Most insurance policies end up being paid out to beneficiaries, largely because higher-risk applicants are either rejected up front, or at least assessed at a correspondingly higher rate. But for policies with a more limited shelf life, like travel insurance, there’s generally no investigation until a claim is submitted – and that’s where things can get complicated.
The problem is that applications that would have been declined in the first place aren’t discovered until it’s too late and the claim is denied – very bad news for those relying on their insurance coverage.
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Even Honest Mistakes Can Hurt
That’s what happened to North Bay senior Joanne Parr after she made what she maintains was ‘an honest mistake’ when answering a question on her application form about past treatments for other ailments.
Her insurance company found the discrepancy later, by combing through her medical records after the bills were submitted. She’s still trying to collect.
Generally speaking, where claims are denied it’s because travellers weren’t eligible for the coverage due to inaccurate or incomplete information on their medical questionnaire – even if the non-disclosed conditions had little to do with the ailment prompting the claim.
Full Disclosure Really Is Required
And the urge to fudge things a bit can be huge, since people occasionally do have something they’d prefer to hide, whether it’s potentially hazardous travel, existing health problems or problematic lifestyle choices like smoking or drug use.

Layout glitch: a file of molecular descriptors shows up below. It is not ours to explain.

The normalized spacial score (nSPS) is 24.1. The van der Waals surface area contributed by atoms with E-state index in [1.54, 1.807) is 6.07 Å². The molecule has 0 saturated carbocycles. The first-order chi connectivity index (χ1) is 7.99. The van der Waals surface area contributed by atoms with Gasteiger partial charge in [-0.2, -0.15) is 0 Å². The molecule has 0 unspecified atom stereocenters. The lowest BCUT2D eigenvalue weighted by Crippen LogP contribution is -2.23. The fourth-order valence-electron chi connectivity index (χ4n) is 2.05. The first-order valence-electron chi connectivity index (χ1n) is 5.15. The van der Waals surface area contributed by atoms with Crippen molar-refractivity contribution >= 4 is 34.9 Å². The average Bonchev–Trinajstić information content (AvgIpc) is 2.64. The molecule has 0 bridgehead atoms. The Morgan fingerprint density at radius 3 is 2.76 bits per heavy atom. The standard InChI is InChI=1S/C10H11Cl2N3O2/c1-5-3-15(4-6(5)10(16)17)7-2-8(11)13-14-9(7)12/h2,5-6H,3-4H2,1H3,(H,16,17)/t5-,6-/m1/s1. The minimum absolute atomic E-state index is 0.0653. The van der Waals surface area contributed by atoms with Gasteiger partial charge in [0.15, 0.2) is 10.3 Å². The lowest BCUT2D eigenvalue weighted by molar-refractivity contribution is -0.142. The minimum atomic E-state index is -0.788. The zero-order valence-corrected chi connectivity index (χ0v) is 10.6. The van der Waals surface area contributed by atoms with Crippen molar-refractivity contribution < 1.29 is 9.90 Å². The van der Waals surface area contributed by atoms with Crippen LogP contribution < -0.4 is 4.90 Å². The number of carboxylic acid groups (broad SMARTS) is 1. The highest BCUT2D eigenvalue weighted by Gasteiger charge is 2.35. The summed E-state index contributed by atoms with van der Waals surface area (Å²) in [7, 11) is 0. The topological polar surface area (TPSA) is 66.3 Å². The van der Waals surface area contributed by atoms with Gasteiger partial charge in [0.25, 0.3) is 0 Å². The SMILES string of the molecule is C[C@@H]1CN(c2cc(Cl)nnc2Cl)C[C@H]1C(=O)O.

According to a recent Travel Health Insurance Association of Canada survey, 14 per cent of respondents admitted to deliberately providing inaccurate health information when applying for travel insurance – and a further 18 per cent said they done so inadvertently.
Of course, someone can have a pre-existing medical condition and not know about it, or may not have had it properly diagnosed. But insurers don’t care and have a variety of tools to identify such omissions.
Answer Every Question Accurately
To ensure you’re protected, take the time to accurately answer every question on your application, noting any pre-existing issues or new medications you’ve been prescribed recently. One common omission is failing to recall whether you’ve been to the doctor in the last six months – even for a routine check up.
In Parr’s case, she was asked if she’d been treated for heart problems in the 12 months prior to applying for insurance. She answered no, forgetting that she’d been to hospital with chest pains several months earlier.
Be Sure To Check Medical Records
Don’t simply check all those boxes. If you can’t remember certain details, take the necessary steps to find out the correct answer, including checking your medical records – the first thing insurers look at.
Since it’s not possible for underwriters to review such records in advance, they have no qualms about combing through several years worth of documents once a significant claim is made.
One additional caution: If you’re organized and tend to make travel insurance arrangements well in advance, make sure your information is up to date.
If your health has changed in any way since you purchased the policy, you’re expected to inform your insurer or there could be coverage problems. In some cases, even unfilled or unused prescriptions can work against you.